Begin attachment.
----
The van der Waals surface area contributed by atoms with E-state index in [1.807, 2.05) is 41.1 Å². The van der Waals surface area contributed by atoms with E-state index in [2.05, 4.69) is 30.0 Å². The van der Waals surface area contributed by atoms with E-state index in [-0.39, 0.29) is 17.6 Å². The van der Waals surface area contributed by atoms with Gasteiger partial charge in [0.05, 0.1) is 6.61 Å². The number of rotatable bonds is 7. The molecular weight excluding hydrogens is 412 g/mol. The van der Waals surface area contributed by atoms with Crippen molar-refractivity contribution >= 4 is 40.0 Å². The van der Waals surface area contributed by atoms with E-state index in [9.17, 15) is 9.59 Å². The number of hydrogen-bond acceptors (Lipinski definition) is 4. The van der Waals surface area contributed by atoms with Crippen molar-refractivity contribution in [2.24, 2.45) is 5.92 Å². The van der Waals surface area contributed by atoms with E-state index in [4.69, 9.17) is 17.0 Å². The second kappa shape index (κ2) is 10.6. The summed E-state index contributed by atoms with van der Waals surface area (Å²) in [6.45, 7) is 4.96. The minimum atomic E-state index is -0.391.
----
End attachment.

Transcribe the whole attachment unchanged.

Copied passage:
The van der Waals surface area contributed by atoms with E-state index in [1.807, 2.05) is 41.1 Å². The van der Waals surface area contributed by atoms with E-state index in [2.05, 4.69) is 30.0 Å². The van der Waals surface area contributed by atoms with E-state index in [-0.39, 0.29) is 17.6 Å². The van der Waals surface area contributed by atoms with Gasteiger partial charge in [0.05, 0.1) is 6.61 Å². The number of rotatable bonds is 7. The molecular weight excluding hydrogens is 412 g/mol. The van der Waals surface area contributed by atoms with Crippen molar-refractivity contribution >= 4 is 40.0 Å². The van der Waals surface area contributed by atoms with E-state index in [9.17, 15) is 9.59 Å². The number of hydrogen-bond acceptors (Lipinski definition) is 4. The van der Waals surface area contributed by atoms with Crippen molar-refractivity contribution in [2.24, 2.45) is 5.92 Å². The van der Waals surface area contributed by atoms with E-state index in [4.69, 9.17) is 17.0 Å². The second kappa shape index (κ2) is 10.6. The summed E-state index contributed by atoms with van der Waals surface area (Å²) in [6.45, 7) is 4.96. The minimum atomic E-state index is -0.391.